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Posts Tagged ‘Building Rapport’

How to Quickly Build Rapport with Customers on Every Type of Sales Call

Monday, April 4th, 2011

This video focuses on rapport-building on the most difficult of all sales calls, the outbound call to a non-customer, a prospective buyer who is not expecting your call. Learn how to employ these tips so you can connect with people that do not want to connect with you. Our emphasis is the Outbound call, but these techniques work on every call.

How to Connect and Stay Connected ± Lesson Two

Wednesday, March 30th, 2011

Client Engagement Series – Lesson Two: Client-Engagement by Asking Great Questions

This is the second post in our four-part series, Client Engagement: How to Connect and Stay Connected.

If you have read any of our blog posts, you know that we value the skill of Discovery – asking questions.  Whether we are working with an Inbound or an Outbound center, asking the right questions ± in the right way ± is almost always the skill that agents develop and master last.  Most agents never really master questioning, but many use it effectively enough to make more sales.

In this post, we are looking at how our Discovery impacts Client Engagement.  Used well, questioning can lock a customer­s attention in like very few other skills.  As always, we will discuss these ideas in terms of selling and sales success.

On the surface, it would seem that any question will foster Client Engagement, but it is not so simple.  Badly delivered, mechanical questions will achieve the opposite; client disengagement.  Take a typical, poorly-conducted call.  Right from the beginning, the agent­s questions are likely to be very stiff, closed-ended and unnatural.  The agent will not show the interest needed to capture the client­s attention.  The questions will not be delivered in a way that encourage the client to answer.  Clients will quickly become bored and try to terminate the call or start to take over.

Two Tips for great Client Engagement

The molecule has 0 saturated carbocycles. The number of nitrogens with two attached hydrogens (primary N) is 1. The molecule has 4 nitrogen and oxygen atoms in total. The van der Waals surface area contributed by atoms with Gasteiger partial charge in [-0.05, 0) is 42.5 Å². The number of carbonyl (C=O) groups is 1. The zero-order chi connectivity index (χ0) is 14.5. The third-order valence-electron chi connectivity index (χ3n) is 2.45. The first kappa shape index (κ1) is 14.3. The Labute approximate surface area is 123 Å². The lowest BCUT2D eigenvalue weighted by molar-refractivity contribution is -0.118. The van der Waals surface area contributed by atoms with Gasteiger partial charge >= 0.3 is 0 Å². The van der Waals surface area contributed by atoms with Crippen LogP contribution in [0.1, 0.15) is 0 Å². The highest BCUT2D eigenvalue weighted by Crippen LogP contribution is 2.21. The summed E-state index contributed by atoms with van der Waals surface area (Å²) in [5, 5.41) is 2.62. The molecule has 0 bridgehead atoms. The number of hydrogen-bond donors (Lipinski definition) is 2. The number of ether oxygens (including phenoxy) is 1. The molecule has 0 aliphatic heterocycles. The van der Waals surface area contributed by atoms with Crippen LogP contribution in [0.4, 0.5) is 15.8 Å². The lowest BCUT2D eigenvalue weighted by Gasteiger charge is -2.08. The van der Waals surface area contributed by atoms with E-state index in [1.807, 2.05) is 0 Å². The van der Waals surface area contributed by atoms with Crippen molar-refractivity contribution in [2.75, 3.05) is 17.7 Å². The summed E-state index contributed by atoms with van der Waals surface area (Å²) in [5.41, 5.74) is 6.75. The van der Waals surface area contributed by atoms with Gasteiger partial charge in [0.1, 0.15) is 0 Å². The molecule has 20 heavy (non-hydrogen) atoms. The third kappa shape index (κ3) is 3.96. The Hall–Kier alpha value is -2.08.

Here are two easy ways to improve your Client Engagement.

  1. Ask More than Merely the Required Questions: If you have worked in call center sales for a while, you have definitely heard this from your supervisor.   Don­t just ask the basic questions.  Get the client involved with more in-depth questions.  We agree.  Many sales agents will try to rush through the Discovery portion of the call as quickly as possible because they believe it pushes the client away.  Consequently, these agents ask fewer questions, most of which are going to be very basic.   How many are you interested in?   How much do you need?   What color?  What size?  These questions are fine, but they are not engaging.  Engaging questions dig deeper.   What will you be using it for?   What has been your experience with this type of product so far?   What are some of your priorities in making this purchase?  There are dozens more.  Better questions will engage the client.  Questions that focus on their world, their use of the product, their current methods of living life without your product (especially if your product is a solution to life­s little messes ± learn about their messes and tell them how much your product does to solve those messes).
  2. Sound Curious (even Fascinated) When You Ask Your Questions: Whether you are listening to a radio program, a professionally recorded voice mail message, an audio book or anything else recorded but not visual, your ears have to do all the work to interpret the message.  It would make sense that agents have to sound great when they speak with clients.  When asking questions, it is paramount to Client Engagement.  At a minimum, the agent must seem curious.   Let me ask you, what are some of the–. 

Sounding curious and interested means you must vary your voice tones.  There is no way to demonstrate it in this post, but it is easy to illustrate.  First, read the question below in a monotone voice ± a single pitch and tempo.

  •   What would you say will be the primary purposes for this device?

Boring, huh?  Great (okay, not great).  Now read it again ± really speak it ± and this time, vary your voice tones, beginning higher, dropping in the middle, and then coming up again at the end.

Much better, right?  Now read it one more time, but this time, add a simple positioning phrase to the beginning like,  You know, I­m curious–.

Now that sounds the best.   When we sound curious and interested, clients respond well.  They like to know they are the center of our world when they are on calls with us.  If we do this well while also asking better questions, our Client Engagement score will really improve and our clients will open up and provide great answers.

When selling, an engaged client is a lot more likely to buy.  Our ability to capture their attention and keep it through the Discovery is no easy task, but we can improve our chances by asking better questions and showing interest in the client as we ask the questions.  Even if they do not buy, their experience on the phone with us will be significantly improved for next time.